So how do you help to build and sustain your student’s motivation during a course?

1. Through effective course content and structure

Get the basics right. Be very clear about the structure: class timetable, release of new material, deadlines, assignments, call times, assessment methods (if relevant). Make sure it all happens just as you laid out, especially at the beginning.

There are so many different approaches to structuring a course, that I can’t generalise. But consider: all courses have an element of journey to them. You can create a very simple journey of beginning, middle and end, or you can create something that is more demanding, which unfolds dramatically over time.

Maybe, like a movie, it will have a tricky final act where participants bring together everything in their final task. Perhaps it starts with a strong challenge which sets the scene for the journey that you’ll undertake together.

How can you dramatise the learning journey effectively?

2. Through encouraging peer-to-peer interaction

Personally, I struggle with courses that don’t have any peer-to-peer element. In the online context, it feels like I’m getting much less. Other people’s experiences and opinions can be extremely helpful in clarifying our own thoughts. Joining a class with peers also means sharing the journey – being able to look back and congratulate yourselves on the progress made and the knowledge gained.

For most subjects, a well-thought out private online forum, or small breakout groups, will enrich participants’ experience. It can be an add-on or a core part of the content. If it’s core, make sure that you’ve allowed sufficient time to moderate or facilitate the discussions.

3. By assigning great homework

Much like peer-to-peer interaction, good homework extends your participants’ engagement with your subject and your material. A well thought-out assignment can stretch your people. Make early assignments clear, interesting and doable, and assign them right from the beginning to set the tone of your course and bring people in.

If formal assessment isn’t relevant, then sharing the results of homework is powerful.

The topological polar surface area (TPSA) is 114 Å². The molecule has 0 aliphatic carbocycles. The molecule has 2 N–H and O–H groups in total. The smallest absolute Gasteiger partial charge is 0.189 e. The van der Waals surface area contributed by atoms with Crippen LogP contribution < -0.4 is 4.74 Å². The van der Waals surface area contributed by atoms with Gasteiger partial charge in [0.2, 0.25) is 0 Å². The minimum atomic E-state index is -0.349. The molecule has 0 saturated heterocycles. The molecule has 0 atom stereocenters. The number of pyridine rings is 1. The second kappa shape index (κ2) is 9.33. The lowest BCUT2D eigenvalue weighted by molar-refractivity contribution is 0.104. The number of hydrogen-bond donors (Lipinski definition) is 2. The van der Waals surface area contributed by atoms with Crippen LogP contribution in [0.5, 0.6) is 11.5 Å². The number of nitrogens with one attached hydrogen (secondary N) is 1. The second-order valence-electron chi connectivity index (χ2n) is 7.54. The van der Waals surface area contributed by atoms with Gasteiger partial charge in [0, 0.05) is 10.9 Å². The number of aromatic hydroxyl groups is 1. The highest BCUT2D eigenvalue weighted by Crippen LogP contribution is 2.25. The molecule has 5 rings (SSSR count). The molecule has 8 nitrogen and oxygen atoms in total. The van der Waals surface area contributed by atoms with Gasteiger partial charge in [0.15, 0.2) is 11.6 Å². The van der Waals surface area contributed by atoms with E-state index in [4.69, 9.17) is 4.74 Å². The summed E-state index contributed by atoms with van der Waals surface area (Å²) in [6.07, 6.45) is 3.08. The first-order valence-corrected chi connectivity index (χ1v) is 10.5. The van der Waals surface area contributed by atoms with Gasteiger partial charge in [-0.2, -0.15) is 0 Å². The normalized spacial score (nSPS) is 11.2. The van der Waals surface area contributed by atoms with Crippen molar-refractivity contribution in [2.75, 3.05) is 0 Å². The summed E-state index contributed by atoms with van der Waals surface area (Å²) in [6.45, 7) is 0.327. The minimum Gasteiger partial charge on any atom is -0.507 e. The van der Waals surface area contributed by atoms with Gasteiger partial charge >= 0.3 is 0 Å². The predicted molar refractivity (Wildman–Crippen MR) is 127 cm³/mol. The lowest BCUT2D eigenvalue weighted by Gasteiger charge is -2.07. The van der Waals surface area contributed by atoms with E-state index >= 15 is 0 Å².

4. By providing constructive feedback and commentary

In many courses, participants hang on the leader’s every word. Maybe that’s not your model – but typically, your people do crave your insight, feedback and interest.

If your subject is heavily technical and curriculum-based, this may not matter so much.
For transformational work, I think it is very helpful to provide touchpoints – feedback, calls, responses, video – that show that you are out there, listening. Encouraging peer feedback will also strengthen this element.

5. By starting and ending strongly

A lot of professional courses really fall down here, especially at the end, by a dribbling start and a fizzling-out finish.

Where possible, create a positive start and a clear ending.  Welcome people in and give them things to do while they’re waiting for the course to kick off.  Set the tone and the energy you want right there.

For the finish, you could create an event, a roundup, a reward – anything that celebrates the course, the participants and what you all learned.  Just make it light, accessible, and inclusive of everyone.

It’s still early days for online courses, and there is huge freedom to do things in new ways, so I think it’s also important to be fun and surprising, especially if you’re creating your own curriculum. These things make for a truly rewarding experience, that will make your students happy and coming back for more.

Questions? Thoughts on what’s worked for you? Add them below.